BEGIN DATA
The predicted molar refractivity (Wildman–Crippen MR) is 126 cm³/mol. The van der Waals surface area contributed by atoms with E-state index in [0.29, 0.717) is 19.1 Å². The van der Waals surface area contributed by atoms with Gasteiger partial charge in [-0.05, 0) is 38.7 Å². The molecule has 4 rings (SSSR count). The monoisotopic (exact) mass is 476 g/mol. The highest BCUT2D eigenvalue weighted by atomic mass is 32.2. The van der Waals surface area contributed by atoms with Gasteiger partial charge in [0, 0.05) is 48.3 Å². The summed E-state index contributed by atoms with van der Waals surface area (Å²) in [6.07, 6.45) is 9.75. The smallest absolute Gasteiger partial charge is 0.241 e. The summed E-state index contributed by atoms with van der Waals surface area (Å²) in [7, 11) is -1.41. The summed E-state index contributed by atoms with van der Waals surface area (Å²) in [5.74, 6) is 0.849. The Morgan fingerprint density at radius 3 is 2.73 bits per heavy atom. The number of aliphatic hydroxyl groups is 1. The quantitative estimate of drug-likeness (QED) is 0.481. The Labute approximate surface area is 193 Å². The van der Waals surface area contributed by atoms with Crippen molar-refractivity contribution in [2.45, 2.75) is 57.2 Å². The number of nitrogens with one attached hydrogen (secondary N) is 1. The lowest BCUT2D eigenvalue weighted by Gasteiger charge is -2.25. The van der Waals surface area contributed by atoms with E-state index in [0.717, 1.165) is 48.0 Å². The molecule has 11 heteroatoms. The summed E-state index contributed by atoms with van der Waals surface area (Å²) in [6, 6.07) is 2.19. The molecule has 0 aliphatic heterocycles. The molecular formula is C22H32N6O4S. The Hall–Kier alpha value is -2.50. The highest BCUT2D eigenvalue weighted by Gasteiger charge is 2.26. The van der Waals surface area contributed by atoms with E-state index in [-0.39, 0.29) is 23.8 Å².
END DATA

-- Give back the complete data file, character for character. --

The predicted molar refractivity (Wildman–Crippen MR) is 126 cm³/mol. The van der Waals surface area contributed by atoms with E-state index in [0.29, 0.717) is 19.1 Å². The van der Waals surface area contributed by atoms with Gasteiger partial charge in [-0.05, 0) is 38.7 Å². The molecule has 4 rings (SSSR count). The monoisotopic (exact) mass is 476 g/mol. The highest BCUT2D eigenvalue weighted by atomic mass is 32.2. The van der Waals surface area contributed by atoms with Gasteiger partial charge in [0, 0.05) is 48.3 Å². The summed E-state index contributed by atoms with van der Waals surface area (Å²) in [6.07, 6.45) is 9.75. The smallest absolute Gasteiger partial charge is 0.241 e. The summed E-state index contributed by atoms with van der Waals surface area (Å²) in [7, 11) is -1.41. The summed E-state index contributed by atoms with van der Waals surface area (Å²) in [5.74, 6) is 0.849. The Morgan fingerprint density at radius 3 is 2.73 bits per heavy atom. The number of aliphatic hydroxyl groups is 1. The quantitative estimate of drug-likeness (QED) is 0.481. The Labute approximate surface area is 193 Å². The van der Waals surface area contributed by atoms with Crippen molar-refractivity contribution in [2.45, 2.75) is 57.2 Å². The number of nitrogens with one attached hydrogen (secondary N) is 1. The lowest BCUT2D eigenvalue weighted by Gasteiger charge is -2.25. The van der Waals surface area contributed by atoms with E-state index in [0.717, 1.165) is 48.0 Å². The molecule has 11 heteroatoms. The summed E-state index contributed by atoms with van der Waals surface area (Å²) in [6, 6.07) is 2.19. The molecule has 0 aliphatic heterocycles. The molecular formula is C22H32N6O4S. The Hall–Kier alpha value is -2.50. The highest BCUT2D eigenvalue weighted by Gasteiger charge is 2.26. The van der Waals surface area contributed by atoms with E-state index in [-0.39, 0.29) is 23.8 Å².